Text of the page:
Tag Archives: cruelty

Disrespect And Assault In The Operating Room: Our Nightmares Are Real

clown-in-the-operating-room

“A few moments later, the anesthesiologist walks in the room and asks, ‘What do you got?’ Dr. Canby says, ‘Vaginal delivery. Uterine atony. External massage failed. Give her some ketamine.’”…I look at Mrs. Lopez—her eyes are half-closed and vacant. Dr. Canby instructs me to hold her knee. A fellow medical student holds her other knee….Canby then performs an internal bimanual uterine massage. He places his left hand inside her vagina, makes a fist, and presses it against her uterus. I look down and see only his wrist; his entire hand is inside her. Canby puts his right hand on her abdomen and then massages her uterus between his hands. After a few minutes, he feels the uterus contract and harden. He says something like, ‘Atta girl. That’s what I like. A nice, tight uterus.’ And the bleeding stops. The guy saved her life…But then something happened that I’ll never forget. Dr. Canby raises his right hand into the air. He starts to sing ‘La Cucaracha.’ He sings, ‘La Cucaracha, la cucaracha, dada, dada, dada-daaa.’ It looks like he is dancing with her. He stomps his feet, twists his body, and waves his right arm above his head. All the while, he holds her, his whole hand still inside her vagina. He starts laughing. He keeps dancing. And then he looks at me. I begin to sway to his beat. My feet shuffle. I hum and laugh along with him. Moments later, the anesthesiologist yells, ‘Knock it off, assholes!’ And we stop.”

This is an operating room anecdote related in an anonymously authored article published this week in the Annals of Internal Medicine, a respected medical journal. The publication says that the piece is intended to shine light in a dark corner of the medical profession. Oh-oh. The essay is anonymous, I assume, because the author is afraid that there would be professional repercussions from his revealing this—what? Bad habit? Dirty secret? Crime? Reason for us to go stark, raving mad? Continue reading

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Filed under Ethics Alarms Award Nominee, Health and Medicine, Professions, U.S. Society, Workplace

Out Of 199 Quotes, 40 That Reveal Donald Trump’s Ethics

Slogging through 199 Donald Trump quotes is too much for anyone to endure. Here are the 40 that matter...

Slogging through 199 Donald Trump quotes is too much for anyone to endure. Here are 40 that matter…

I don’t like or trust the technique of cherry-picking quotes from famous people to make them sound stupid, venal, mean or distasteful. First of all, the technique has been  abused by the news media, which uses it against people like Sarah Palin and Dan Quayle, but seldom digs up quotes to embarrass the leaders and political figures they like and support. Many liberal icons—Barney Frank comes to mind—talk so incessantly that it would be easy to make them sound like monsters or fools using the technique, but if it is done to these people at all, it is done by ideological blogs with minimal exposure. Second, those who make such lists often cheat, taking quotes out of context, or worse, making them up. Many lists designed to show that Sarah Palin is an idiot, for example (she is many things, but idiot is not among them) use lines actually said by Tina Fay while lampooning Palin.

Michael Kruse’s feature for Politico called “The 199 Most Donald Trump Things Donald Trump Has Ever Said”, however, deserves a bit more deference. After all, he appears to have waded through a putrid swamp of Trump interviews, books, and videos, which probably left him drooling and giggling in a corner some place; I’ll be relieved when I see evidence that he’s OK. That task took courage, dedication and endurance: attention must be paid. Moreover, this isn’t the usual list of ten or twenty quotes: you could make Stephen Hawking  seem like a dolt in twenty quotes if you chose them maliciously. This is 199. Impressive.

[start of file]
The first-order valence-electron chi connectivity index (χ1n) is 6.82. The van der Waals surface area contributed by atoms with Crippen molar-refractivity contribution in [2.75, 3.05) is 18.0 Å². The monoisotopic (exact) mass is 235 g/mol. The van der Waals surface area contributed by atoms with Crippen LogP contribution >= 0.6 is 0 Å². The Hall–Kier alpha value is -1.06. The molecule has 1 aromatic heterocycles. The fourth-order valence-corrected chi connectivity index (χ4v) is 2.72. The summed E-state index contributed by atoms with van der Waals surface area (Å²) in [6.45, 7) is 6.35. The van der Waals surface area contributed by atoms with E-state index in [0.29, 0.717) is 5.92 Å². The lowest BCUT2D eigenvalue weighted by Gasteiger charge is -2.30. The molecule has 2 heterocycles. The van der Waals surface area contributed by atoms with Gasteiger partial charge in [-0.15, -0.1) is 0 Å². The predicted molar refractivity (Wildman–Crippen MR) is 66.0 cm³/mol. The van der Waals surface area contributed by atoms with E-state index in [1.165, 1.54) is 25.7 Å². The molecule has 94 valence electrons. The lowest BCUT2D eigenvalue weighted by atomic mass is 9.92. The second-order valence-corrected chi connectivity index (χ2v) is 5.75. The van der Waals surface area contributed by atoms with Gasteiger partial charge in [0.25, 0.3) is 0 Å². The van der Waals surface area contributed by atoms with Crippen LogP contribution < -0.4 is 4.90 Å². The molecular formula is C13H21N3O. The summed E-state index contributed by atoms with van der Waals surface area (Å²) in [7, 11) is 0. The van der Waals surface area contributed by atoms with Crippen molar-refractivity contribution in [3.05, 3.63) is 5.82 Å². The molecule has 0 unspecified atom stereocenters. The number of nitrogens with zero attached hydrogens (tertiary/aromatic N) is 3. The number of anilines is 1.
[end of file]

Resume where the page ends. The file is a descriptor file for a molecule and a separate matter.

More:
Also horrifying. In selecting the 199 juiciest and most provocative quotes from any prominent American, wouldn’t you expect at least one that was articulate, thoughtful, wise or memorable? I’m not looking for Samuel Butler here, or even Barack Obama, but for someone who is at least for the nonce a “serious” candidate for the highest office in the land, it would be reassuring to find some evidence of wit, perspective, reflection, or a vocabulary beyond that of a typical 8th grader, and it just isn’t there. Has Trump  read any literature? Has he ever seen a play? Is he capable of a relevant famous quote or a cultural reference (saying that Bette Midler is “grotesque” doesn’t count, though “grotesque” may be the most sophisticated word that appears on the list)? If so, there is no hint of it. Maybe Kruse intentionally left out quotes that would reflect well on Trump, and omitted utterances like “I suppose there’s a melancholy tone at the back of the American mind, a sense of something lost. And it’s the lost world of Thomas Jefferson. It is the lost sense of innocence that we could live with a very minimal state, with a vast sense of space in which to work out freedom” (George Will) or “When buying and selling are controlled by legislation, the first things to be bought and sold are legislators” (P.J. O’Roarke) or even“Our political differences, now matter how sharply they are debated, are really quite narrow in comparison to the remarkably durable national consensus on our founding convictions.” (John McCain). I doubt it.

There are three Trump bon mots in the 199 that barely justify quoting, like  #57: Continue reading

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Filed under Character, Ethics Dunces, Etiquette and manners, Family, Finance, Gender and Sex, Government & Politics, Quotes, Race, Romance and Relationships

Comment of the Day: Sabrina Corgatelli, Fick

sabrina_corgatelli2

Just as the Cecil the Lion kerfluffle began to disperse (as Republicans try to recruit a dentist to shoot Donald Trump), frequent Ethics Alarms commenter Ing scored a Comment of the Day on my follow-up post about in-your-face giraffe-killer Sabrina Sabatelli, who intentionally mocked the Cecil mourners.

I designated her a fick, someone who publicly revels in their unethical conduct. Ing demurs, and employs the three Niggardly Principles to make his argument. I’ll be back briefly at the end; in the meantime, I’ll add the Niggardly Principle definitions to his commentary so you don’t have to follow the link back and forth.

Here is Ing’s Comment of the Day on the post, Sabrina Corgatelli, Fick: Continue reading